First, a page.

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New research explores the benefits of innovative employment interventions

By Jane Cullingworth - Posted on 26 May 2022

Dr Jane Cullingworth looks at what a new research project into supported employment models for those with severe mental health conditions will involve.

For over 40 years, the Individual Placement and Support (IPS) and Supported Employment (SE) models have been helping people with disabilities to secure and maintain paid employment. These interventions place people directly into mainstream employment – an approach known as “place then train” rather than “train then place” – making them distinct from many traditional models. Individual Placement and Support and Supported Employment are voluntary, intensive, integrated into clinical teams, tailored to the individual’s work preferences and built around adherence to a fidelity scale. International evidence shows these approaches to be highly effective in improving both employment and health outcomes, resulting in significant benefits to individuals and society.

Populations beyond Severe Mental Illness

There is growing use of Individual Placement and Support and Supported Employment in diverse population groups and healthcare settings beyond severe mental health. The UK government is currently sponsoring six large scale trials and pilots of IPS in populations beyond Severe Mental Illness (SMI). New populations include individuals with low to moderate mental health and/or physical health conditions, chronic pain, autism, learning disabilities, as well as people who have experience of the criminal justice system, homelessness and/or substance use issues.

Researching the field beyond SMI

Professor Adam Whitworth from the Department for Work, Employment and Organisation (WEO) is the Principal Investigator of a two-year National Institute for Health Research (NIHR) funded research project which will provide new scholarly and applied understandings as well as practical policy guidance and resources in response to the opportunities and challenges of Individual Placement and Support and Supported Employment with broader population groups. The project does this in four main ways.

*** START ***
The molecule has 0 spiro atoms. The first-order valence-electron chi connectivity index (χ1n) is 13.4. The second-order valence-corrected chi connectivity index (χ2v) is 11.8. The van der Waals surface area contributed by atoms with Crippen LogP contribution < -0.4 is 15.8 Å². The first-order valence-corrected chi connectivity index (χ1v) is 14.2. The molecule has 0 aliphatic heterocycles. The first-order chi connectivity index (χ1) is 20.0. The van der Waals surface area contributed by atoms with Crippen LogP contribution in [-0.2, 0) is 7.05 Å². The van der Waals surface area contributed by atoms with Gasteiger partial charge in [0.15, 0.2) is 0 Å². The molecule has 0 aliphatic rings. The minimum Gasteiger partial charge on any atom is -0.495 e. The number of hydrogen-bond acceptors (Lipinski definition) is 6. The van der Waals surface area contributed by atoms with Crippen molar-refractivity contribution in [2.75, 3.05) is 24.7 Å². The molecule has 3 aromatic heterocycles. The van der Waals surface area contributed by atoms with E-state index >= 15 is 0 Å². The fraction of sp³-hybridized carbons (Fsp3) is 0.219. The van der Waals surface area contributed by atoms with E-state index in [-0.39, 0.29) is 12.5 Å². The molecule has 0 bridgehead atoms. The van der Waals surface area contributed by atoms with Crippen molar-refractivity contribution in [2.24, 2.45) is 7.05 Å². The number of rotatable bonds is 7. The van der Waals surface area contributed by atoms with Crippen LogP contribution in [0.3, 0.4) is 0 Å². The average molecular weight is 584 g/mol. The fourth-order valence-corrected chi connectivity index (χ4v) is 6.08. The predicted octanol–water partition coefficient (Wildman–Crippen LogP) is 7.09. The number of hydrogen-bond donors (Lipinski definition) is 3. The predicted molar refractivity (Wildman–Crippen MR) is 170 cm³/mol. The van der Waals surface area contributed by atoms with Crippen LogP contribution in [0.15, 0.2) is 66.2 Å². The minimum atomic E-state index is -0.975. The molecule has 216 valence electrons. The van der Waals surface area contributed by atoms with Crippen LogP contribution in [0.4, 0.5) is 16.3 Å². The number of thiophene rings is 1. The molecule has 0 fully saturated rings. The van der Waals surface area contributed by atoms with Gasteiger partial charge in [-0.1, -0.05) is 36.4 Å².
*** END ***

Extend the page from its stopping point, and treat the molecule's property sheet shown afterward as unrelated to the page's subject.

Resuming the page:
1. It delivers a systematic review of IPS and SE interventions beyond severe mental health population groups in order to provide a full understanding of the evidence base.

2. It conducts qualitative research with policy stakeholders, provider organisations and service users along with their carers from several of the UK’s main IPS and SE interventions beyond severe mental health to explore experiences and learnings to inform future policy practice.

3. It delivers cost-benefit analyses of six policy scenarios and develops an open source cost benefit calculator for wider future use.

4. It develops an applied toolkit of practical resources for policy commissioners and providers to support the improved future design and delivery of IPS and SE services beyond mental health population groups and healthcare settings.

Engaging partners

Central to the project ethos is the involvement of researchers who are Experts by Experience - individuals who have lived experience of disability and advocacy. The qualitative research approach is being co-produced with disabled researchers. The wider research team draws expertise from academics at the Healthy Lifespan Institute at the University of Sheffield and three third sector organisations: Breakthrough UK, Speakup Self Advocacy and Social Finance.

The project will also collaborate with a wider range of stakeholders including the Office for Health Improvement and Disparities, Centre for Mental Health, West Midlands, Sheffield City Region and Greater Manchester Mayoral Combined Authorities, South Yorkshire Housing Association, Maximus Remploy, Humankind, Westminster Drug Project, Little Gate, Hillside Clubhouse, The Education People and ENABLE.

For more information, please contact Jane Cullingworth, Research Associate, at jane.cullingworth@strath.ac.uk. The photograph reflects what the various partners who are involved in the research think is important to learn from the project.



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